- Survivorship insurance lessens blow of estate taxes
- May 21, 2010
Previously, the tax exemption limit was $1 million. Amounts after $1 million were taxed based on a sliding scale that gave 45 percent of a larger estate’s value to Uncle Sam.
Ashe and Boot agree that rates for survivor-ship life insurance are cheaper and the age and health requirements make it easier to buy than traditional life insurance.
“A $2 million survivor-ship life insurance policy –depending on age and health of the couple—is substantially cheaper than a traditional $1 million-policy for each person,” Boot says.
Because life insurance companies won’t pay out until the second spouse dies, underwriting requirements are more liberal, allowing the health and age of both spouses to be considered, Boot added.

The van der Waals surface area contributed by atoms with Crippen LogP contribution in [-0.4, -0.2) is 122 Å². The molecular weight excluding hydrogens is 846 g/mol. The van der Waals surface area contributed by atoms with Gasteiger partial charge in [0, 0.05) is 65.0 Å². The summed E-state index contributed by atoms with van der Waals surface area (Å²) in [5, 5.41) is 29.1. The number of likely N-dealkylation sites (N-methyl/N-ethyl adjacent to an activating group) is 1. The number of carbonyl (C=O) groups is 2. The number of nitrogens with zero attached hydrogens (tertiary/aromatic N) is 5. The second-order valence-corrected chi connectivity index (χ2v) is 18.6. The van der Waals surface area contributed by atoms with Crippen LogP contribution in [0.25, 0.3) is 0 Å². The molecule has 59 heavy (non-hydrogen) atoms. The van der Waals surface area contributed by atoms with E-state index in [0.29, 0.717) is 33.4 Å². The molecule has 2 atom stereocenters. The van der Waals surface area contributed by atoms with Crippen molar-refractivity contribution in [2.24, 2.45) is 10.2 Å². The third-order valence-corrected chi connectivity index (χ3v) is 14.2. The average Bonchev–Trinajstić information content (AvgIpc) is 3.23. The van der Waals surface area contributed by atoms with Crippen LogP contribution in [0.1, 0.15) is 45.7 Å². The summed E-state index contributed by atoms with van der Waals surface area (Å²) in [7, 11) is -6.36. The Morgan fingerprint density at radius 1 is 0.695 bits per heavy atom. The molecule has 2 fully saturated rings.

Survivorship policies can routinely be converted to single, traditional life insurance policies for couples that divorce, Ashe says.
Although people with large estates generally use survivor-ship life insurance, Chris Anderson, a spokeswoman for insurer Country Financial, says it is an attractive product for parents with special needs children.
The proceeds from the insurance can be used to establish a trust to guarantee the child gets adequate care once the last parent dies, she says.
Parents who want to see the family business continue also use survivorship insurance.
“This helps ease the transition of business ownership from one generation to the next,” Anderson says.
And for the other children who have no interest in continuing in the family business, a survivorship policy could be used to provide some cash to equalize the inheritance, Ashe comments.
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